small overhead crane question

Discussion in 'Structures' started by skyraider, Nov 7, 2018.

  1. skyraider

    skyraider Member

    If any of you have any experience with block and tackle or hoist mechanisms, I'd appreciate your input. I'm building a Durango Press small overhead crane kit. Photos are attached. NOTE: if anybody decides to build one of these, contact me first to avoid several headaches that aren't covered by the instructions.

    It's a hand operated hoist. You pull on one side of the long chain loop to raise a load; you pull on the other side if you have to get the hook back down with no load. The photos don't seem to accurately depict how the chain would be "threaded" in order to make it operate correctly. The two photos of completed models aren't mine. They are shots I found while doing research attempting to figure out how to build the model.
    There's a small pulley on the same side of each large gear. The chain should use these pulleys, but doesn't seem to in the photos.

    If anybody can steer me in the right direction on how to thread the chain, I would appreciate it.

    Paul Moore
    durango single hoist 2.jpg durango single hoist.jpg DurangoPressOverheadCrane.JPG IMG_4359.JPG
    Joe Lovett likes this.
  2. klrwhizkid

    klrwhizkid Administrator Staff Member Administrator Supporter

    Paul, I don't believe they have an accurate representation of what would be workable;
    There would be a loop of chain that is manually operated. That loop would be connected to the outer circumference of a large pulley. There would be a smaller gear that would part of that large pulley. The smaller gear would drive either a similar size gear (for spacing needs) or a larger diameter gear (for mechanical advantage. The larger diameter gear would have a smaller gear attached to it that would then drive a large gear that has a pulley attached to it onto which the chain passing through the block would wind. Just think in terms of Drive to driven:Large to small to gain mechanical advantage.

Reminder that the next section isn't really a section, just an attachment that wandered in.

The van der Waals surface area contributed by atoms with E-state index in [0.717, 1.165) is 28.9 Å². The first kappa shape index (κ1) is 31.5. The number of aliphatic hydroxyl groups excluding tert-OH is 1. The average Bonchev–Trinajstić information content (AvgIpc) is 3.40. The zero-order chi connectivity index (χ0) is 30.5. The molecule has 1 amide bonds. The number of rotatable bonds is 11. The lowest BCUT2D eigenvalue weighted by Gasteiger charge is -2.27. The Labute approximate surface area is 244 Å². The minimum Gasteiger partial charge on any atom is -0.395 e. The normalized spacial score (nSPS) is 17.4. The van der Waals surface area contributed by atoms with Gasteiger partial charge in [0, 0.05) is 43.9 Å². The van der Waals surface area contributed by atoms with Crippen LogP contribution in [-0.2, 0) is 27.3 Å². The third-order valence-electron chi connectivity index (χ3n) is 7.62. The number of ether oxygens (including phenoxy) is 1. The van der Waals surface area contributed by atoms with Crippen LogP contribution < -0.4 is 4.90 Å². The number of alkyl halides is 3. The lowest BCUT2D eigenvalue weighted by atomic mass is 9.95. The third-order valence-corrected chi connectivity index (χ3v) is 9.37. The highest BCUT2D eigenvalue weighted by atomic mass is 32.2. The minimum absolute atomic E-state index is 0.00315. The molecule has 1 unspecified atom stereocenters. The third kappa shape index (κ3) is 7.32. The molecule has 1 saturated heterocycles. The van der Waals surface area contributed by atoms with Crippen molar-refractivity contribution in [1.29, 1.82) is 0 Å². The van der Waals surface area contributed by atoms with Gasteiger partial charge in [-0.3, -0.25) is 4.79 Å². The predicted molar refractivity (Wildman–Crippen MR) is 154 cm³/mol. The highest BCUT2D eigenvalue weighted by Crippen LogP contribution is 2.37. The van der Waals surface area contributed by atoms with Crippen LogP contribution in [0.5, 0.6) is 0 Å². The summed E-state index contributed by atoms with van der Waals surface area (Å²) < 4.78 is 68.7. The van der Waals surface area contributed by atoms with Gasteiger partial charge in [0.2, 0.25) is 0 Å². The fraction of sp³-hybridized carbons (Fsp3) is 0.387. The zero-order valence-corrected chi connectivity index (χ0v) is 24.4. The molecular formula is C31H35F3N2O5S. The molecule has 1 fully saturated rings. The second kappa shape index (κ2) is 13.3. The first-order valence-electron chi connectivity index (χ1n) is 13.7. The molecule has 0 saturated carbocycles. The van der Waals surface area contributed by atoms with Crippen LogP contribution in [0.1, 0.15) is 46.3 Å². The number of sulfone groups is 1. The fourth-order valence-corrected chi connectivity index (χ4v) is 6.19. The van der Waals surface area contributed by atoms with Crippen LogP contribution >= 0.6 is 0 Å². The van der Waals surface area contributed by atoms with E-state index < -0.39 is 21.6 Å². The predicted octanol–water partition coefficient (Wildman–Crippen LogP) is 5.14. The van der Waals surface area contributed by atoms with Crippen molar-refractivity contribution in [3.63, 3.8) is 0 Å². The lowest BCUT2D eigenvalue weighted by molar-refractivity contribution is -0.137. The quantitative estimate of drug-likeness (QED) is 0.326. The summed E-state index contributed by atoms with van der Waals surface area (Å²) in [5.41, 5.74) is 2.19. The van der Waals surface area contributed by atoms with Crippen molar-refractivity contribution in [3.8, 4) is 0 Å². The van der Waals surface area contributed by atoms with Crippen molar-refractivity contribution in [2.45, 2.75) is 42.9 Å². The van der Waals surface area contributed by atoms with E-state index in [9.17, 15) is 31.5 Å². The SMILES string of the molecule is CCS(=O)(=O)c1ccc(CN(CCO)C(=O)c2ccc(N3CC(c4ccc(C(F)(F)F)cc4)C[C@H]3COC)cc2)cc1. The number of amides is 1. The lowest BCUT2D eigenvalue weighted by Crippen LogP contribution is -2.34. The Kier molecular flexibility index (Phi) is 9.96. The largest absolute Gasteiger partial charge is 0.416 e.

At least that is what it looks like they were attempting to represent, but I think the designer did not really understand the concept.
    Sirfoldalot and skyraider like this.
  3. skyraider

    skyraider Member


    Thanks a ton. This morning I spoke with the model manufacturer's owner and he pretty much said the rigging is just for modeling representation. There's lots of stuff missing to make it truly realistic. They just used whatever castings they already had for gears and pulleys. What you said is absolutely correct.

    As a result, I finished it with the rigging it has and didn't attempt to do anything additional. This tiny model took more time for what I got out of it than anything else I've ever built! It also required more head scratching than just about any other model I've attempted. It needs details, and a little more weathering and more cinders and dirt to make the base fit the area so there's no gap under the base. It will eventually have a flat car under it with a couple of people unloading it.

    IMG_4363.JPG IMG_4368.JPG IMG_4371 copy.jpg IMG_4372 copy.jpg IMG_4373 copy.jpg
  4. Sirfoldalot

    Sirfoldalot Supporter Supporter

    BOY! I'm glad that you two sorted that out! I could see what was needed to make it prototypical, but wasn't looking forward to trying to put it into writing. Keith - you did a fantastic job .. :)
  5. skyraider

    skyraider Member

    It's a lot easier to just ask a question than type it, isn't it? Keith and Sherrel, Friday I called the manufacturer to see if there was something I was missing. There's not. Durango Press's products are usually a model of a specific prototype. This crane is just a representation of a small overhead crane. As a result, it is missing several components to the rigging. They used off the shelf castings that they had already made for other models and just threw some stuff in a box and called it a crane. For most folks, it's sufficient.

    One more shot. I think this is where it will be. It is near a grade crossing so something could be lifted off of a flat car, the car moved forward, and a truck backed under the crane for offloading. Or the opposite could be done. This week I will create a sling and have the crate- or something else--suspended by the crane. A couple of workers will be added. IMG_4378 copy.jpg

    Last edited: Nov 12, 2018
  6. William Jackson

    William Jackson Bill Jackson

    I suppose there could have been cranes in out laying points, but I never seen one on a railway anywhere. Most of railway stuff is too heavy. I do believe they used to load and unload boxcars with such. I recall seeing in a old track book them unloading ties with something similar. I used to collect old track books, had some from the 1890,' s they are really neat to look at, "then I'm a track guy"

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